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The politics of conversion therapy
October 2023 Simon, PinkUk
This picks up on our earlier article about conversion therapy but looks at how different types of people and ethnicities are affected.
The unequal impact: ethnicity and other social divides
In July 2018 the UK government’s equalities office published its National LGBT Survey Research Report with a large pool of respondents of LGBTQ+ identifying people. About 5% of the approximately 65,000 people who responded to this part of the survey from around the UK (a large sample size) had been offered some form of conversion therapy, while 2% had actually experienced it.
However, this 2% figure hides substantial variations in ethnicity, age, location in the UK, the person’s faith-background and gender identity, among other factors. The risks of a person being offered or compelled to undertake a therapy depend greatly on their social profile. For example, 18% of Trans-identifying people of Black/African/Caribbean/Black British ethnicity said they had received some kind of conversion therapy, with another 10% saying they were offered it but did not accept. This compares with only 3.5% of Trans-identifying people of White ethnicity who said they had received conversion therapy and only 8% who were offered it, but who did not accept.
The ‘ethnicity divide’ is echoed among CISgender-identifying people where only 1.9% of White people said they had experienced conversion therapy with 4.7% having been offered it but did not accept. In contrast, 6.4% of Black/African/Caribbean/Black British CISgender people said they had experienced conversion therapy and the same proportion had been offered it but did not take it up. For CISgender people of Asian ethnicity, the proportion was even higher with 6.7% saying they had experienced therapy and 7.7% being offered one or more therapies but that they had declined.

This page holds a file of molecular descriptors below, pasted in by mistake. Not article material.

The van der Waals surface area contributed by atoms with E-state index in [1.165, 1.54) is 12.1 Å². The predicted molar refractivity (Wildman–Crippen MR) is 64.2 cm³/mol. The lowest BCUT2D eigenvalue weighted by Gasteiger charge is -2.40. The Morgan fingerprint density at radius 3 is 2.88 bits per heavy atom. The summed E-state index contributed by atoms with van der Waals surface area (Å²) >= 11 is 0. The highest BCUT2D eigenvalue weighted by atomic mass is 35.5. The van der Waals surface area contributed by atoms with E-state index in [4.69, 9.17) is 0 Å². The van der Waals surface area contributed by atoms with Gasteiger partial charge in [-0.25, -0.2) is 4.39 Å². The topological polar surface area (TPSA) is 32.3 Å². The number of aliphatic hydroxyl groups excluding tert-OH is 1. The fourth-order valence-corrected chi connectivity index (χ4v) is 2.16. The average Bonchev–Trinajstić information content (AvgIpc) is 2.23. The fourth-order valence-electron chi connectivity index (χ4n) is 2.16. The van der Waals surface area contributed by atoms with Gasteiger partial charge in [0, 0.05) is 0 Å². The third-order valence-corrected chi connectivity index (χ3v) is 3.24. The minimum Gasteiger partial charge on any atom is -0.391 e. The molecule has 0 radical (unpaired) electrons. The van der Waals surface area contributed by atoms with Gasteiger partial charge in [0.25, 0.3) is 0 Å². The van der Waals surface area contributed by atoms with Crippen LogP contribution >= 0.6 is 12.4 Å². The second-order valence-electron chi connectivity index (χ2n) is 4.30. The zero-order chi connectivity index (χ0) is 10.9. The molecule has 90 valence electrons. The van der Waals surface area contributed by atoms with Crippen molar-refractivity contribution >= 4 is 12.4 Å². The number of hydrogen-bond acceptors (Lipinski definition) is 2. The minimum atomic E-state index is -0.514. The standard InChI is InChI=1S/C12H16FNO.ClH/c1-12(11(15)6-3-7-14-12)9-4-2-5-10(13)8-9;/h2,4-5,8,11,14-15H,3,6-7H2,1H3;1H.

While a ban would materially protect all LGBTQ+ people from dangerous conversion practices, people of certain ethnic identities, faith heritage, age and those who identify as Trans need this legal protection more than others.
A failure to legislate opens up a discriminatory gap between different people and groups in LGBTQ+ communities. Delays in bringing in a ban places them at greater risk of harm than others.
Graphs courtesy of the National LGBT Survey Research Report 2018, Government Equalities Office.
Why is it taking so long to ban these practices in the UK?
Although there have been repeated pledges to ban these practices by the government over the last five years, it has not been able to take any legislation forward to ban them. In comparison, comprehensive legal bans have been implemented in France, Germany, Spain, Belgium, Canada and parts of the United States and Australia.
One obstacle the government cites is that a ban may restrict faith organisations from practising their worship and educating young people in their theological values; in other words, such a ban may cause legal confusion between what is conversion therapy and what is genuine theological instruction. Some faith groups oppose the ban saying that it could criminalise pastors and victimise people who hold faith beliefs who are introducing young people to the principles of their faith.